Use The Width Of The Field

Yes, Brandon Staley has poor judgment. So does Joe Lombardi. Yes, the offensive line is decimated. Yes, the receiving corps is decimated. Yes, the Chargers are worse than their record indicates. Yes, the defense is pretty poor. Yet despite this, the Chargers could have and perhaps should have won every game they have played. That is if the offensive play calling was not so horrendous.

The Chargers' woes come back to play calling. They just do. Consistently. Year after year, really. Ask yourself, where did the momentum shift on Sunday? I remember when it shifted. It shifted on that 4th down stop in the first quarter, after the Seahawks had turned the ball over, and the Chargers looked certain to score before stalling out. The Chargers tried two predictable runs up the middle [in a row], using an undersized running back rather than an oversized quarterback, and running behind an O line in absolutely awful shape. That makes absolutely no sense. Think about how irrational that is, particularly in light of how unsuccessful that strategy has been of late. By the way, we were on the 31 and within field goal range moreover. A field goal would have put us on the board. Staley’s bad decision-making leaves a lot of points on the field. Even the backup, Bertolet, has enough leg for a 48 yarder.

Interestingly, the Chargers' defense is not as bad as some numbers indicate. Yes, they are giving up 27 points per game, 3rd worst in the league. But they are only giving up 368 yards per game, which is closer to the middle of the pack. The same goes for takeaways. The defense is taking the ball away at a perfectly average clip (16th in the league). Not good but not terrible either. Thus, the defense is arguably not as bad as some of the numbers indicate. We are giving up a lot of points largely because our braindead coaching staff is gifting yards to the other side. We keep giving the other team the ball in dangerous positions. We never pin them back inside their own 10 or 20. They are starting out with incredible field position, week after week. That is killing us.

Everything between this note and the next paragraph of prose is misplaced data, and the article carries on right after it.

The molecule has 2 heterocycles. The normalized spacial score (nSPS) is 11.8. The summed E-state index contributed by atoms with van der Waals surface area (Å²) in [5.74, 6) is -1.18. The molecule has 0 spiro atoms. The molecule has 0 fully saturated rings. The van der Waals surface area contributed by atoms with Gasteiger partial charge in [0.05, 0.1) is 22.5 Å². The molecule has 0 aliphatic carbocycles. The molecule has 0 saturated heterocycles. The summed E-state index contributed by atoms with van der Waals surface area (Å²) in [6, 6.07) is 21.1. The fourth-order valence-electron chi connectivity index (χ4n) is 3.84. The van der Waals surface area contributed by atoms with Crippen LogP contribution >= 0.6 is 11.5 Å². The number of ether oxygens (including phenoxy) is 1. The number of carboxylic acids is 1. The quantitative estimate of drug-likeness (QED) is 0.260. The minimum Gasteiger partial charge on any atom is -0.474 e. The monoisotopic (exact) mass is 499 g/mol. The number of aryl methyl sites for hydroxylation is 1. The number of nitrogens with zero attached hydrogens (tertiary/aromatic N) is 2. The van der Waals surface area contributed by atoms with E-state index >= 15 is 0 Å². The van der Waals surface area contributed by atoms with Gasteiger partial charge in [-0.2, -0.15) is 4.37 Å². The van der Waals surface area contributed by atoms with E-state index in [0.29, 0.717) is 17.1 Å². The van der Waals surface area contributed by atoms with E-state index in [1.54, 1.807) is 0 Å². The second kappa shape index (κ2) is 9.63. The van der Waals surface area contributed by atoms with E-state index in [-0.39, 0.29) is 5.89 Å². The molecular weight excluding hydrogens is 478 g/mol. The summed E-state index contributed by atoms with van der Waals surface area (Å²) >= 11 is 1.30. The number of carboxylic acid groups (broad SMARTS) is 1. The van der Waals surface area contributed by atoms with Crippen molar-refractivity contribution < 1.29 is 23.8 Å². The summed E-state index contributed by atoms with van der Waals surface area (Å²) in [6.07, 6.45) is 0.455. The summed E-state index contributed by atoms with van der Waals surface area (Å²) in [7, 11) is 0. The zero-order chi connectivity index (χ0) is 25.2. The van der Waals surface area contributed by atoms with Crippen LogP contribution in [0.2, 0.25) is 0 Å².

Staley goes for it on 4th down way too frequently. And when we do, the playcalling is not clever or quality. Much of the time the Chargers try to power the ball up the middle, despite the fact that the Chargers haven’t the personnel to do it. It is incredibly foolish. Indeed, if you have watched the last three or four games closely, what you should have noticed is that defenses are consistently penning us into the middle of the field. We run up the middle and get no yards on the ground. Herbert is standing back in the pocket like a flagpole. Ultimately, no one on our battered receiving corps gets open and he takes a hit or a sack or throws the ball away or checks it down. Our offense is not moving the ball. But it is not moving the sticks because the playcalling is completely devoid of situational awareness and creativity.

We basically can not run the ball up the middle, but if we try to on occasion, we at least need to use size and power to do it. Instead, the coaching staff is being overprotective of Herbert, because of his ribs. It is football though. It is a contact sport. If we can use Herbert on a QB sneak from time to time to get a necessary half yard, we should, nay we must. Furthermore, we can not rely upon an overly simple, quotidian passing game either. Because Herbert does not have the protection he needs for that style of offensive attack. The protection just is not there. Ok, so what can we do? A lot actually. There is a lot the Chargers can do, but the coaching staff is not doing it.

For example, we need to use the width of the field. The field is wide. There is a lot of space on it. Yet the Chargers are always trapped in the middle of it. Our O line is in shambles, our run game is weak, and our receivers are missing. So, why are we not using the outside? Why are all of our plays confined to the center of the field? That means shovel passes, [read] options, end-arounds, and bootlegs. All of it! Why not? We are not using the width of the field right now, but we need to use the width of the field, because the usual stuff is [clearly] not working.